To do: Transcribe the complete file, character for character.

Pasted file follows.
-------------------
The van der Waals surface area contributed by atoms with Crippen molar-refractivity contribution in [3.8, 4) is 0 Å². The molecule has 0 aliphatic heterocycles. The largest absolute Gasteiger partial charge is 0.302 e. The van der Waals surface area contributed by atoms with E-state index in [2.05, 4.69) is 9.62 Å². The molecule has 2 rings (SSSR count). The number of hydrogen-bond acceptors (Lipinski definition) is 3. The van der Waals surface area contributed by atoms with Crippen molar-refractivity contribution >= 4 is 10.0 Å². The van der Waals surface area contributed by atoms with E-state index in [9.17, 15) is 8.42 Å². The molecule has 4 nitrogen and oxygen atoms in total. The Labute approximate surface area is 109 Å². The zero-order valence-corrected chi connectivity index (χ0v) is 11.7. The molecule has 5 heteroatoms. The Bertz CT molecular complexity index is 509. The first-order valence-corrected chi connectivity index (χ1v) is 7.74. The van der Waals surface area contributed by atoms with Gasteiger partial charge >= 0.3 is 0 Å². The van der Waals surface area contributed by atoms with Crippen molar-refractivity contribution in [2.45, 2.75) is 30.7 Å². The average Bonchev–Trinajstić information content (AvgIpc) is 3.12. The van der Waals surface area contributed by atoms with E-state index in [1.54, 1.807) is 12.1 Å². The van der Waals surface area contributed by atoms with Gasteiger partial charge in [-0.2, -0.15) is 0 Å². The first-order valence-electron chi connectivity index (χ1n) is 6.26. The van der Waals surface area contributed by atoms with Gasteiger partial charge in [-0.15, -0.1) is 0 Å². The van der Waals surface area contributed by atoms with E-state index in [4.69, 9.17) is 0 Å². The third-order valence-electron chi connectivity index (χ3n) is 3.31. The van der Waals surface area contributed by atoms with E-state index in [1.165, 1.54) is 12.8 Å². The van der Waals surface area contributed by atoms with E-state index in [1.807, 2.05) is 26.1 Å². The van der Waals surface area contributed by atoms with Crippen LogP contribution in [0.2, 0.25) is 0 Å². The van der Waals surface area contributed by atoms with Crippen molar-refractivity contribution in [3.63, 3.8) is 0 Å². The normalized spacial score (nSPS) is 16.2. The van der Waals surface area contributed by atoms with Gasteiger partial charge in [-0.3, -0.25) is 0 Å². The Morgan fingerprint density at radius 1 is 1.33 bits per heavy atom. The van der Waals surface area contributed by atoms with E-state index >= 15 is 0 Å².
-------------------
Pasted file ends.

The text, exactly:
The van der Waals surface area contributed by atoms with Crippen molar-refractivity contribution in [3.8, 4) is 0 Å². The molecule has 0 aliphatic heterocycles. The largest absolute Gasteiger partial charge is 0.302 e. The van der Waals surface area contributed by atoms with E-state index in [2.05, 4.69) is 9.62 Å². The molecule has 2 rings (SSSR count). The number of hydrogen-bond acceptors (Lipinski definition) is 3. The van der Waals surface area contributed by atoms with Crippen molar-refractivity contribution >= 4 is 10.0 Å². The van der Waals surface area contributed by atoms with E-state index in [9.17, 15) is 8.42 Å². The molecule has 4 nitrogen and oxygen atoms in total. The Labute approximate surface area is 109 Å². The zero-order valence-corrected chi connectivity index (χ0v) is 11.7. The molecule has 5 heteroatoms. The Bertz CT molecular complexity index is 509. The first-order valence-corrected chi connectivity index (χ1v) is 7.74. The van der Waals surface area contributed by atoms with Gasteiger partial charge >= 0.3 is 0 Å². The van der Waals surface area contributed by atoms with Crippen molar-refractivity contribution in [2.45, 2.75) is 30.7 Å². The average Bonchev–Trinajstić information content (AvgIpc) is 3.12. The van der Waals surface area contributed by atoms with E-state index in [1.54, 1.807) is 12.1 Å². The van der Waals surface area contributed by atoms with Gasteiger partial charge in [-0.2, -0.15) is 0 Å². The first-order valence-electron chi connectivity index (χ1n) is 6.26. The van der Waals surface area contributed by atoms with Gasteiger partial charge in [-0.15, -0.1) is 0 Å². The van der Waals surface area contributed by atoms with E-state index in [4.69, 9.17) is 0 Å². The third-order valence-electron chi connectivity index (χ3n) is 3.31. The van der Waals surface area contributed by atoms with E-state index in [1.165, 1.54) is 12.8 Å². The van der Waals surface area contributed by atoms with E-state index in [1.807, 2.05) is 26.1 Å². The van der Waals surface area contributed by atoms with Crippen LogP contribution in [0.2, 0.25) is 0 Å². The van der Waals surface area contributed by atoms with Crippen molar-refractivity contribution in [3.63, 3.8) is 0 Å². The normalized spacial score (nSPS) is 16.2. The van der Waals surface area contributed by atoms with Gasteiger partial charge in [-0.3, -0.25) is 0 Å². The Morgan fingerprint density at radius 1 is 1.33 bits per heavy atom. The van der Waals surface area contributed by atoms with E-state index >= 15 is 0 Å².